It was quite surreal after only a couple of hours in the country to watch families mourning and cremating their dead, whilst standing in the afternoon sun, at the side of a dirty river, with monkeys running around your feet. We then walked up a few steps to be confronted with four elderly gents dressed in bright orange and with dreads and very impressive beards. These it turned out were the holy men - basically anyone can become a holy man by renouncing all desire, eating only veg, taking no alcohol and having no belongings. They can then come to the temple and if they have no money, the trust will feed them, otherwise they buy food (with money given by the likes of me), cook it themselves and live a simple existence in the temple grounds. The true holy person will never leave the temple grounds, but there are some fakes that dress up in orange, beg on the streets for money, then go back home and dress in normal clothes and drink liquor !! It' something I am seriously contemplating!!

The trust will also help the bereaved by helping to pay the 1000 Nepalese rupees that it costs for wood and a priest if they can not afford this for their own loved one, which is less than 10 pounds.

Life in Nepal

As we walked back to the car through the locals on the street selling souvenirs we found that there was so much less hassle to buy than in India. Back in the car we drove through the rush hour traffic back to the hotel. We will be going out with our guide again tomorrow although not sure what he has got planned - hopefully not more burning dead bodies. On the way he was telling us a bit more about the country - there are 3 arms of the local police - tourist, traffic and armed police. He also stated that there was a lot of corruption both in the police and government. I am hoping we will not be awoken in the middle of the night to be arrested for talking with seditionaries!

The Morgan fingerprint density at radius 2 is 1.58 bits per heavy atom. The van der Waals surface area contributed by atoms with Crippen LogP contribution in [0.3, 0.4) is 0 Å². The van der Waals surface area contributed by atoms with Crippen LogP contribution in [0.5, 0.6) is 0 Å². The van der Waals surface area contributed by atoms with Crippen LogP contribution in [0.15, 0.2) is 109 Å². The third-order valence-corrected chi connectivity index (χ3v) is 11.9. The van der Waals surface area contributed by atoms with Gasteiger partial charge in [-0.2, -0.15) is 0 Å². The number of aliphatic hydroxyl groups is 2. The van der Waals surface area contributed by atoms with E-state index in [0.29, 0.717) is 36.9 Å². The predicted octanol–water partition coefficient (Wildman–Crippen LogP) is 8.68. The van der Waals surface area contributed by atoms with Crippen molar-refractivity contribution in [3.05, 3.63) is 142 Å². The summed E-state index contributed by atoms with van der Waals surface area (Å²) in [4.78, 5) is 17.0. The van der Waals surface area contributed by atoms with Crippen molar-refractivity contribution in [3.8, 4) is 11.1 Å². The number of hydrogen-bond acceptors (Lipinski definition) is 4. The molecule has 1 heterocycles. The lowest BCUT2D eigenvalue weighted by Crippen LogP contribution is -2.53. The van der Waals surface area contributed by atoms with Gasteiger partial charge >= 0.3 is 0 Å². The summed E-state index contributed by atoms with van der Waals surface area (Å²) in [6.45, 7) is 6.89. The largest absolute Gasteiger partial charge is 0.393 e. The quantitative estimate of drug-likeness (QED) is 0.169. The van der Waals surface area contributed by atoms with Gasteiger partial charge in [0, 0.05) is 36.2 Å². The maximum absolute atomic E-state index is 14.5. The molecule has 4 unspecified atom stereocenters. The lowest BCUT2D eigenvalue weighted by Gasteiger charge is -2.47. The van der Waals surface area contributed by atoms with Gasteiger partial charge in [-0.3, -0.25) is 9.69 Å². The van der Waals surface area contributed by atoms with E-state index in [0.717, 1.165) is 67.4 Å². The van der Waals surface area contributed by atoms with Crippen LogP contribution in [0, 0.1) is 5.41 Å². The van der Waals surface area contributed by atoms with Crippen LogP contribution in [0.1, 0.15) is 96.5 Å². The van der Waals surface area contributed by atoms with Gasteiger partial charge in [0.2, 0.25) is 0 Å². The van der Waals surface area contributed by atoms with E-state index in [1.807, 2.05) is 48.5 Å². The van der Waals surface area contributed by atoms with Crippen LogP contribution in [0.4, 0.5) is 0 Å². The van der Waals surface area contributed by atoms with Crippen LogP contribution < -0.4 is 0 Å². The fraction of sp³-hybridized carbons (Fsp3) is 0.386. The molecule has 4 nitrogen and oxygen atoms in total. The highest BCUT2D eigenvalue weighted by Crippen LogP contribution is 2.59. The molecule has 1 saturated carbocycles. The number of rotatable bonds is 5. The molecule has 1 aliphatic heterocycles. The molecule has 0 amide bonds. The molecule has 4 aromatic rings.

English is taught at all schools so we should be able to get by conversing with the locals.

Back at the hotel, we had a lovely evening meal. The head waiter was the spitting image of Odd Job from James bond. Our guide recommended the locally brewed beer - Everest, a 5 percent lager, and it proved very refreshing.

Tomorrow more sight seeing, and the following day we have been promised a flight over Everest itself ! Our guide told us that it does not actually ever snow on top of Everest due to the prevailing weather conditions, and this time of year the weather is very good for flights, which have to go early in the morning before the temperatures rise cause the clouds to develop and restrict views. Cannot wait.

Have got some great pictures from today, but having trouble uploading them here...keep checking back !

STOP PRESS - Just read in the paper that we had a narrow escape flying today as a couple of hours later a raging fire started and threatened the whole airport. The airport was closed and three international flights had to circle for over an hour until they were told they could land !!

Next: Rain, temples, and a drive round the city
Previous: Road trip North to Delhi


Diary Photos

Paul and holy men who live at the Pashupatinath Hindu Temple, Nepal

Approach by air to Kathmandu, Nepal

Approach by air to Kathmandu, Nepal

Approach by air to Kathmandu, Nepal

Approach by air to Kathmandu, Nepal

Kathmandu from the air, Nepal

Kathmandu from our hotel room, Nepal

Kathmandu from our hotel room, Nepal

Dusty Kathmandu road, Nepal

Pashupatinath Hindu Temple, Nepal

Pashupatinath Hindu Temple, Nepal

Pashupatinath Hindu Temple, Nepal

Pashupatinath Hindu Temple, Nepal

Pashupatinath Hindu Temple, Nepal